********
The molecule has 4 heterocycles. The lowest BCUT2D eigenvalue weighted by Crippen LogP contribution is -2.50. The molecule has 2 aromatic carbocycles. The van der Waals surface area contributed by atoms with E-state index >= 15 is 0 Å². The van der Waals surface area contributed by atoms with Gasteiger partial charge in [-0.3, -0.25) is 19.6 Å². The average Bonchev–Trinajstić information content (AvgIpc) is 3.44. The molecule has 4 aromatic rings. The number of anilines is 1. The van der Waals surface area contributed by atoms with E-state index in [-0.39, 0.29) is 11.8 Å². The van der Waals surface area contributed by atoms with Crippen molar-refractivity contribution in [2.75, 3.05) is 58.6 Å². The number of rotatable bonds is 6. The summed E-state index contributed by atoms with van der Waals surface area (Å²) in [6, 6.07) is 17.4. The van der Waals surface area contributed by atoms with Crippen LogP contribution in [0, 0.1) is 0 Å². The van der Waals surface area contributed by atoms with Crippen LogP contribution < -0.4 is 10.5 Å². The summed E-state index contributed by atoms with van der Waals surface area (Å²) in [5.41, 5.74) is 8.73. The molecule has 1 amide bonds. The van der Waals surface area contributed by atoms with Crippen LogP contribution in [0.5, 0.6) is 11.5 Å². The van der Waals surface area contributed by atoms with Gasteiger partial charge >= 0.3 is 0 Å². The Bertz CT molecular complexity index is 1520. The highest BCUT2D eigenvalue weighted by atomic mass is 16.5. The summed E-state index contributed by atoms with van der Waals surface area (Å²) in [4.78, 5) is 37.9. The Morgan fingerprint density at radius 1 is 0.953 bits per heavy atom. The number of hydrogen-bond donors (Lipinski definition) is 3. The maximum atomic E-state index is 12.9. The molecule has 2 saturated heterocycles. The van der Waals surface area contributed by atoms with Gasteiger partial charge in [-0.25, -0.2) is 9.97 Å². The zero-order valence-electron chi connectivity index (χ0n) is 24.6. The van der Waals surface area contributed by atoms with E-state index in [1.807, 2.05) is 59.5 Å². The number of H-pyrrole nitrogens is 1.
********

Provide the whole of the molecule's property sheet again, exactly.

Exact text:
The molecule has 4 heterocycles. The lowest BCUT2D eigenvalue weighted by Crippen LogP contribution is -2.50. The molecule has 2 aromatic carbocycles. The van der Waals surface area contributed by atoms with E-state index >= 15 is 0 Å². The van der Waals surface area contributed by atoms with Gasteiger partial charge in [-0.3, -0.25) is 19.6 Å². The average Bonchev–Trinajstić information content (AvgIpc) is 3.44. The molecule has 4 aromatic rings. The number of anilines is 1. The van der Waals surface area contributed by atoms with E-state index in [-0.39, 0.29) is 11.8 Å². The van der Waals surface area contributed by atoms with Crippen molar-refractivity contribution in [2.75, 3.05) is 58.6 Å². The number of rotatable bonds is 6. The summed E-state index contributed by atoms with van der Waals surface area (Å²) in [6, 6.07) is 17.4. The van der Waals surface area contributed by atoms with Crippen LogP contribution in [0, 0.1) is 0 Å². The van der Waals surface area contributed by atoms with Crippen LogP contribution < -0.4 is 10.5 Å². The summed E-state index contributed by atoms with van der Waals surface area (Å²) in [5.41, 5.74) is 8.73. The molecule has 1 amide bonds. The van der Waals surface area contributed by atoms with Crippen LogP contribution in [0.5, 0.6) is 11.5 Å². The van der Waals surface area contributed by atoms with Gasteiger partial charge >= 0.3 is 0 Å². The Bertz CT molecular complexity index is 1520. The highest BCUT2D eigenvalue weighted by atomic mass is 16.5. The summed E-state index contributed by atoms with van der Waals surface area (Å²) in [4.78, 5) is 37.9. The Morgan fingerprint density at radius 1 is 0.953 bits per heavy atom. The number of hydrogen-bond donors (Lipinski definition) is 3. The maximum atomic E-state index is 12.9. The molecule has 2 saturated heterocycles. The van der Waals surface area contributed by atoms with Gasteiger partial charge in [-0.25, -0.2) is 9.97 Å². The zero-order valence-electron chi connectivity index (χ0n) is 24.6. The van der Waals surface area contributed by atoms with E-state index in [1.807, 2.05) is 59.5 Å². The number of H-pyrrole nitrogens is 1.